ORDERED that the order dated March 27, 2006, is reversed insofar as appealed from, on the law, upon reargument, the determinations in the order dated August 18, 2005, granting those branches of the defendant's motion which were for summary judgment, in effect, declaring that the premises of the plaintiff Eric Bennett were not covered by, and his tenancy was not protected by, the Emergency Tenant Protection Act of 1974, the Rent Stabilization Law, and the Rent Stabilization Code, for summary judgment dismissing the second and third causes of action of the amended complaint insofar as asserted by that plaintiff, and for summary judgment on its first counterclaim, are adhered to, the determinations in the order dated August 18, 2005, denying those branches of the cross motion of the plaintiff Eric Bennett which were for summary judgment declaring that his premises were covered by, and his tenancy protected by, the Emergency Tenant Protection Act of 1974, the Rent Stabilization Law, and the Rent Stabilization Code, and for summary judgment dismissing the first counterclaim, are adhered to, and the matter is remitted to the Supreme Court, Kings County, for further proceedings, inter alia, on the second and third counterclaims, and for entry thereafter of an appropriate judgment, among other things, declaring that the premises of the plaintiff Eric Bennett are not covered by, and his tenancy is not protected by, the Emergency Tenant Protection Act of 1974, the Rent Stabilization Law, and the Rent Stabilization Code; and it is further,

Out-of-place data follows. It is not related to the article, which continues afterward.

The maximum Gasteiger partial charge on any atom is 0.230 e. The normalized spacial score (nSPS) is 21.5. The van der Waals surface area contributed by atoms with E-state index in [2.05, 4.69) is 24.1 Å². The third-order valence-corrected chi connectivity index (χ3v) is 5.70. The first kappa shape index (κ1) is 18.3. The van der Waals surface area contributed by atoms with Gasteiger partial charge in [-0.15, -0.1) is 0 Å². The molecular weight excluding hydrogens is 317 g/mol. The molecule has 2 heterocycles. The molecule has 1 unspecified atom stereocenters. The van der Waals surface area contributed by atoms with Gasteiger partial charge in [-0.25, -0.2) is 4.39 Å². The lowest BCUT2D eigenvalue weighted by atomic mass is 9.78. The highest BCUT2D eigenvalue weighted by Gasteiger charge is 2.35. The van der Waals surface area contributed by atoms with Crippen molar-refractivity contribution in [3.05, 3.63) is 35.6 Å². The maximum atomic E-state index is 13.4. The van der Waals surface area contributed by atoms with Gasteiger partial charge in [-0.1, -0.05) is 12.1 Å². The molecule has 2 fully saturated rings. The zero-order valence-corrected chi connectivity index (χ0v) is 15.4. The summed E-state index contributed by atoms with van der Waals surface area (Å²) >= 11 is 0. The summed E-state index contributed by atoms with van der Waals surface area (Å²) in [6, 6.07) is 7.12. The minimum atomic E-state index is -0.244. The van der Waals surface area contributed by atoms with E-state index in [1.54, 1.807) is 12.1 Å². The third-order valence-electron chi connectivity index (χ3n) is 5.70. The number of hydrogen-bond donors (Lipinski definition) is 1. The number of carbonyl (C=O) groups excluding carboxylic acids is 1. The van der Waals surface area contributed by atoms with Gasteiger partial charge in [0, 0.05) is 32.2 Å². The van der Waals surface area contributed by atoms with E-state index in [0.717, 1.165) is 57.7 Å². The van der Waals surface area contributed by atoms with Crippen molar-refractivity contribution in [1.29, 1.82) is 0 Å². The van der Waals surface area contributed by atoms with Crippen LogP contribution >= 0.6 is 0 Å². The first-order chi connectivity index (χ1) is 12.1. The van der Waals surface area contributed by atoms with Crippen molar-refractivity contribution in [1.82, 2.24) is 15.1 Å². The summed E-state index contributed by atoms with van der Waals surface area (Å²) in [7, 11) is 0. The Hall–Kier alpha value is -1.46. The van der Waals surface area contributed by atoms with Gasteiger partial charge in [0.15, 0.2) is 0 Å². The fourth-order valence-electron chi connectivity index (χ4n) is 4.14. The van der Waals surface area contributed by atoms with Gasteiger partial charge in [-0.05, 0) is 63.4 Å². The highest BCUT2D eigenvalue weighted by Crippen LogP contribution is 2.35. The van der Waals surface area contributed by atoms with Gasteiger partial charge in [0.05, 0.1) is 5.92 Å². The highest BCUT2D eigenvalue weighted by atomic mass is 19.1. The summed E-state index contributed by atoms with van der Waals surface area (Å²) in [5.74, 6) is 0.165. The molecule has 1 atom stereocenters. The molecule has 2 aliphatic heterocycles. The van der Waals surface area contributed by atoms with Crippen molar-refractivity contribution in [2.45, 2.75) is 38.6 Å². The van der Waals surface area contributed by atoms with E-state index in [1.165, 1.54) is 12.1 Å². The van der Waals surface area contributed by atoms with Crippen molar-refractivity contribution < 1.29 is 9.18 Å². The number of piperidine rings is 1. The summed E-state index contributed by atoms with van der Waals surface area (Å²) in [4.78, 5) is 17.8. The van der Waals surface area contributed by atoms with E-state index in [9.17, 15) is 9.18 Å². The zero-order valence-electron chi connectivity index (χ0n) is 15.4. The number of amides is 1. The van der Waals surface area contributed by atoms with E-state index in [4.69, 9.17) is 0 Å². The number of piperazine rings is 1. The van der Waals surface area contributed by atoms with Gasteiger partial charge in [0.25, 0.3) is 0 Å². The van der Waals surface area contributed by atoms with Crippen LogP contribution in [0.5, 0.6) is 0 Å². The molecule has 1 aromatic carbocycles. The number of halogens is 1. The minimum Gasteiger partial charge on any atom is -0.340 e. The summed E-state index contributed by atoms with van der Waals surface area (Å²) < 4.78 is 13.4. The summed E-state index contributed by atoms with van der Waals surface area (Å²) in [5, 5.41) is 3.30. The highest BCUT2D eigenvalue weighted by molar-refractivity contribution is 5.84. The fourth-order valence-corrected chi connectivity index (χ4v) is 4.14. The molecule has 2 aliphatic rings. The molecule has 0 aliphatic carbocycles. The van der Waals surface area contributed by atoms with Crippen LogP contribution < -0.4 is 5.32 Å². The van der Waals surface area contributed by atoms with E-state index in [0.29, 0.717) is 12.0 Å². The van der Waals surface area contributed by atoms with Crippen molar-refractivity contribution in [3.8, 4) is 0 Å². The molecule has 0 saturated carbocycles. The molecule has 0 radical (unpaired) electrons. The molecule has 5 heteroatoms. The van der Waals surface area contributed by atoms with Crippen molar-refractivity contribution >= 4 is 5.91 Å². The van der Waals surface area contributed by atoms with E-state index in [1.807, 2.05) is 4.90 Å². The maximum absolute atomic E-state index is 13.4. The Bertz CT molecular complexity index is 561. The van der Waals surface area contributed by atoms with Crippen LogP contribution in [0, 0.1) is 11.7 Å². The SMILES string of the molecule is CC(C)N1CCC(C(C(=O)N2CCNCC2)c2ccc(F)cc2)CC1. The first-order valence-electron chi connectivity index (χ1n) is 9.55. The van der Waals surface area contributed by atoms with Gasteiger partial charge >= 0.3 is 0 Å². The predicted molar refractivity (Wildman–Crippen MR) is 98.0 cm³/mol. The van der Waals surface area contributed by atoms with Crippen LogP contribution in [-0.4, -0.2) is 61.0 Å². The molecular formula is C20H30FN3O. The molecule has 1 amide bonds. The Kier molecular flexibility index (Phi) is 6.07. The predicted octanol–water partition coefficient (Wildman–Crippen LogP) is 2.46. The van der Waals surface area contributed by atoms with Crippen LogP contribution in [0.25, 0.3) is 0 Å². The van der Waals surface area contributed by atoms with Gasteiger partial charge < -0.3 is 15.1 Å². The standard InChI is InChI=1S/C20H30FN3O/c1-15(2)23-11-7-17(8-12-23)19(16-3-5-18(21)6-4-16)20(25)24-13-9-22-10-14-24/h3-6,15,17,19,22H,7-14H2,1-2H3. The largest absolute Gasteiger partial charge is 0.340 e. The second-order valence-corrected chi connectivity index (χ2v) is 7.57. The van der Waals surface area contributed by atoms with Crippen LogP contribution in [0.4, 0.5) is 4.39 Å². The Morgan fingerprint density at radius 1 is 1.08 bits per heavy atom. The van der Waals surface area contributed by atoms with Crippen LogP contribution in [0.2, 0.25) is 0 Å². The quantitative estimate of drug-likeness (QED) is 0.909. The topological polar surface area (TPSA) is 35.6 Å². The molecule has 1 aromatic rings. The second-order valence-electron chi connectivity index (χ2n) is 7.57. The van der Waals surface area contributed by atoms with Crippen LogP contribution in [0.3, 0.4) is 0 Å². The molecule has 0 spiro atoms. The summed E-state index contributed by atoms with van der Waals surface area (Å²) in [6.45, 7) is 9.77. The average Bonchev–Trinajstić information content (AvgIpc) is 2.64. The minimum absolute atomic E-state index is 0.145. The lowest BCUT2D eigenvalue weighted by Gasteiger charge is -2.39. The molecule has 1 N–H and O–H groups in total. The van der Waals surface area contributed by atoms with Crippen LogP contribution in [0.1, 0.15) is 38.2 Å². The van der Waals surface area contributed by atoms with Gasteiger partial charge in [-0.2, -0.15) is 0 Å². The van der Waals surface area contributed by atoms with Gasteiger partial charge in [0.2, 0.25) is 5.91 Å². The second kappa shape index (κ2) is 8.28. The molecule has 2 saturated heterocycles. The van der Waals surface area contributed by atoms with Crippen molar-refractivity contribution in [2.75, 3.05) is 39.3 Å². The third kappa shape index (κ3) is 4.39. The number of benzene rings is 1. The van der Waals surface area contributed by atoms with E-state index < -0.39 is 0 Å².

ORDERED that the appeal from so much of the order dated September 8, 2006, as denied that branch of the defendant's motion which was, in effect, to vacate stated portions of the order dated March 27, 2006, is dismissed as academic in light of our determination of the appeal from the order dated March 27, 2006; and it is further,

ORDERED that the order dated September 8, 2006, is affirmed insofar as reviewed; and it is further,

ORDERED that one bill of costs is awarded to the appellant.

The plaintiff Eric Bennett occupies a loft unit in a building owned by the defendant. It is undisputed that Bennett's loft unit was previously subject to rent stabilization under the protection of the Loft Law (Multiple Dwelling Law art 7-C). It is likewise undisputed that prior to the commencement of Bennett's tenancy, the prior, protected tenant of that unit sold his fixtures and his rights under the Loft Law to the defendant's predecessor-in-interest pursuant to Multiple Dwelling Law §§ 286(6) and 286(12).